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Open AccessArticle

Examining the Economic and Environmental Impacts of COVID-19 Using Earth Observation Data

1
Cooperative Institute for Meteorological Satellite Studies, University of Wisconsin-Madison, Madison, WI 53706, USA
2
National Oceanic and Atmospheric Administration, 5200 Auth Rd., Camp Springs, MD 20746, USA
3
I. M. Systems Group, 5830 University Research Court, College Park, MD 20740, USA
4
Cooperative Institute for Research in the Atmosphere, Colorado State University, Fort Collins, CO 80523, USA
5
BlueDot Inc., Toronto, ON M5J 1A7, Canada
*
Author to whom correspondence should be addressed.
Remote Sens. 2021, 13(1), 5; https://doi.org/10.3390/rs13010005
Received: 28 September 2020 / Revised: 15 December 2020 / Accepted: 17 December 2020 / Published: 22 December 2020
(This article belongs to the Special Issue Remote Sensing of Night-Time Light)
The COVID-19 pandemic has infected almost 73 million people and is responsible for over 1.63 million fatalities worldwide since early December 2019, when it was first reported in Wuhan, China. In the early stages of the pandemic, social distancing measures, such as lockdown restrictions, were applied in a non-uniform way across the world to reduce the spread of the virus. While such restrictions contributed to flattening the curve in places like Italy, Germany, and South Korea, it plunged the economy in the United States to a level of recession not seen since WWII, while also improving air quality due to the reduced mobility. Using daily Earth observation data (Day/Night Band (DNB) from the National Oceanic and Atmospheric Administration Suomi-NPP and NO2 measurements from the TROPOspheric Monitoring Instrument TROPOMI) along with monthly averaged cell phone derived mobility data, we examined the economic and environmental impacts of lockdowns in Los Angeles, California; Chicago, Illinois; Washington DC from February to April 2020—encompassing the most profound shutdown measures taken in the U.S. The preliminary analysis revealed that the reduction in mobility involved two major observable impacts: (i) improved air quality (a reduction in NO2 and PM2.5 concentration), but (ii) reduced economic activity (a decrease in energy consumption as measured by the radiance from the DNB data) that impacted on gross domestic product, poverty levels, and the unemployment rate. With the continuing rise of COVID-19 cases and declining economic conditions, such knowledge can be combined with unemployment and demographic data to develop policies and strategies for the safe reopening of the economy while preserving our environment and protecting vulnerable populations susceptible to COVID-19 infection. View Full-Text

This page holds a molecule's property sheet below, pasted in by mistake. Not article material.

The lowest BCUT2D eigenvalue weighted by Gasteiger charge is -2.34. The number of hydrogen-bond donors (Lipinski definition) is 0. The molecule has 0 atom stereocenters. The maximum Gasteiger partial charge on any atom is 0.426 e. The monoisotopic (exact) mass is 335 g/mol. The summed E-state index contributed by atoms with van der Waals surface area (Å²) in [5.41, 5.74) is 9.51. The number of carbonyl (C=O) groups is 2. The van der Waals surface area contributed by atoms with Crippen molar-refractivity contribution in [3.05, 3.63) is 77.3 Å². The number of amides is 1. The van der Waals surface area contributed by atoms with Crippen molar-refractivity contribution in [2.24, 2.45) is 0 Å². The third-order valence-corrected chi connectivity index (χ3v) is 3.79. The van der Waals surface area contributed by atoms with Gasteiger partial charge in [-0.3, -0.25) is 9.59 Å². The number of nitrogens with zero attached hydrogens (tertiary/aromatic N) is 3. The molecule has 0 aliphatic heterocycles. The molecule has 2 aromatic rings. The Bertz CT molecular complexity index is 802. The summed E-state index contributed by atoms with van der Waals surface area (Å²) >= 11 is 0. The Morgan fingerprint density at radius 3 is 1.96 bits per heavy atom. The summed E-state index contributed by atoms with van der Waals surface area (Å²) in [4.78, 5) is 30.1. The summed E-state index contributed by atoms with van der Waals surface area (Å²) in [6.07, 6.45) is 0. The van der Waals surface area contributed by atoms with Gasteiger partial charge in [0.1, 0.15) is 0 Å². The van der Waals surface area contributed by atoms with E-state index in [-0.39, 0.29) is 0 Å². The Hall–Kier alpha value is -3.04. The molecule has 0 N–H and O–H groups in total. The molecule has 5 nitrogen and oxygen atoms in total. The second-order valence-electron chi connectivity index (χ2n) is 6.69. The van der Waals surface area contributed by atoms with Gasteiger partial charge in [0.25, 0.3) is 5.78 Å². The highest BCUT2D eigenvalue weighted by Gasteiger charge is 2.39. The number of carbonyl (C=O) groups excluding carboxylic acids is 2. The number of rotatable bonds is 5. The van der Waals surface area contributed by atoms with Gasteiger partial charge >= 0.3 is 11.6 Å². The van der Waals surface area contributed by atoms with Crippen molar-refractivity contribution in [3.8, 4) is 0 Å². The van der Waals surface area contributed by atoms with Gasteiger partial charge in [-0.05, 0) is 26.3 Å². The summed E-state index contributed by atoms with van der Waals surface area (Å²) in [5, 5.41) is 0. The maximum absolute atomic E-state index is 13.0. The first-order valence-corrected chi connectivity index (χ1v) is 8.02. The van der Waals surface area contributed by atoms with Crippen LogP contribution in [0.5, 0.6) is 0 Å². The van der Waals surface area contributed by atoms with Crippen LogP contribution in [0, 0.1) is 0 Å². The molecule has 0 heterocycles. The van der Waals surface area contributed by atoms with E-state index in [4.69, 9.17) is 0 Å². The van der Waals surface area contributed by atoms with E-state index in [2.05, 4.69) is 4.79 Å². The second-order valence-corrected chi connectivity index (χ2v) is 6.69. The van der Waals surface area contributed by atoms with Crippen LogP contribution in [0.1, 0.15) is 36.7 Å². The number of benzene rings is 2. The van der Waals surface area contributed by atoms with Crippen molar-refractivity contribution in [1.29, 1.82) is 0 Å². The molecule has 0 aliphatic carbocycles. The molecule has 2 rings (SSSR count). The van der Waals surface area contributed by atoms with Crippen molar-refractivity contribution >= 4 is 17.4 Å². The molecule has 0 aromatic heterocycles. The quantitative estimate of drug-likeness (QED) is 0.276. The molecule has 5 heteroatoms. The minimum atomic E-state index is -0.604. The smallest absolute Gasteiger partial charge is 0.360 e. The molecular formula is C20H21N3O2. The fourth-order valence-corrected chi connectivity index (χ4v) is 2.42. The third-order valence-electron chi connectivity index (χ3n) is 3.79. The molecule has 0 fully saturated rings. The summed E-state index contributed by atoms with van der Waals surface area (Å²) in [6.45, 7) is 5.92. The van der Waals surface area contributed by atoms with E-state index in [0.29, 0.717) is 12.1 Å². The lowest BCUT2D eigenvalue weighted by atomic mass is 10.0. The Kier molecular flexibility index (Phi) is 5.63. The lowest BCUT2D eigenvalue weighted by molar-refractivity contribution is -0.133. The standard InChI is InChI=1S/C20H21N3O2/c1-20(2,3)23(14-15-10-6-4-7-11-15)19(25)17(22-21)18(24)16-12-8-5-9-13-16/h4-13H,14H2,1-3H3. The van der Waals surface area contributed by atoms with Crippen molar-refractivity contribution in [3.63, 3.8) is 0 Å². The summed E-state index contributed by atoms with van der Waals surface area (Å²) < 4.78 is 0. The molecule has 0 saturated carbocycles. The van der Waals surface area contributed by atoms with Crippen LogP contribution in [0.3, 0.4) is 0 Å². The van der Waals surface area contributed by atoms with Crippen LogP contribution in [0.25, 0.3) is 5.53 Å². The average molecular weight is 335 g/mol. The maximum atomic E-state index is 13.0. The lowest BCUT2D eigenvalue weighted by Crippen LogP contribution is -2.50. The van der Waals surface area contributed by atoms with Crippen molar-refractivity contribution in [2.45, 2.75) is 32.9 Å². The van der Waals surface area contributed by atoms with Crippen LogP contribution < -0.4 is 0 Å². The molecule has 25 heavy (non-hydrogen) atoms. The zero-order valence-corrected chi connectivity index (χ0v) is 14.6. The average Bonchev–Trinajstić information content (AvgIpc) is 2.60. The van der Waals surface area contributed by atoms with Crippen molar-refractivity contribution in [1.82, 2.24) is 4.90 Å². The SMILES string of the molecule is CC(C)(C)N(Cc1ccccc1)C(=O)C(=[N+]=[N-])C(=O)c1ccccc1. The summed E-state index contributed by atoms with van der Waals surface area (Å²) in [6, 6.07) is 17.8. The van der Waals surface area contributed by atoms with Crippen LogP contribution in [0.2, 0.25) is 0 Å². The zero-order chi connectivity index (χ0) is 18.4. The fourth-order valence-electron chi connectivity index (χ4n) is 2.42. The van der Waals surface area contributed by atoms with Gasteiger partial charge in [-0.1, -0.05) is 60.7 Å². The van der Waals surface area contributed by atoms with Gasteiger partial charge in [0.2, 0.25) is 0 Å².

Keywords: COVID-19; earth observation data; nitrogen dioxide (NO2); night light imagery (VIIRS); mobility; environmental impacts COVID-19; earth observation data; nitrogen dioxide (NO2); night light imagery (VIIRS); mobility; environmental impacts
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MDPI and ACS Style

Straka, W., III; Kondragunta, S.; Wei, Z.; Zhang, H.; Miller, S.D.; Watts, A. Examining the Economic and Environmental Impacts of COVID-19 Using Earth Observation Data. Remote Sens. 2021, 13, 5. https://doi.org/10.3390/rs13010005

AMA Style

Straka W III, Kondragunta S, Wei Z, Zhang H, Miller SD, Watts A. Examining the Economic and Environmental Impacts of COVID-19 Using Earth Observation Data. Remote Sensing. 2021; 13(1):5. https://doi.org/10.3390/rs13010005

Chicago/Turabian Style

Straka, William, III; Kondragunta, Shobha; Wei, Zigang; Zhang, Hai; Miller, Steven D.; Watts, Alexander. 2021. "Examining the Economic and Environmental Impacts of COVID-19 Using Earth Observation Data" Remote Sens. 13, no. 1: 5. https://doi.org/10.3390/rs13010005

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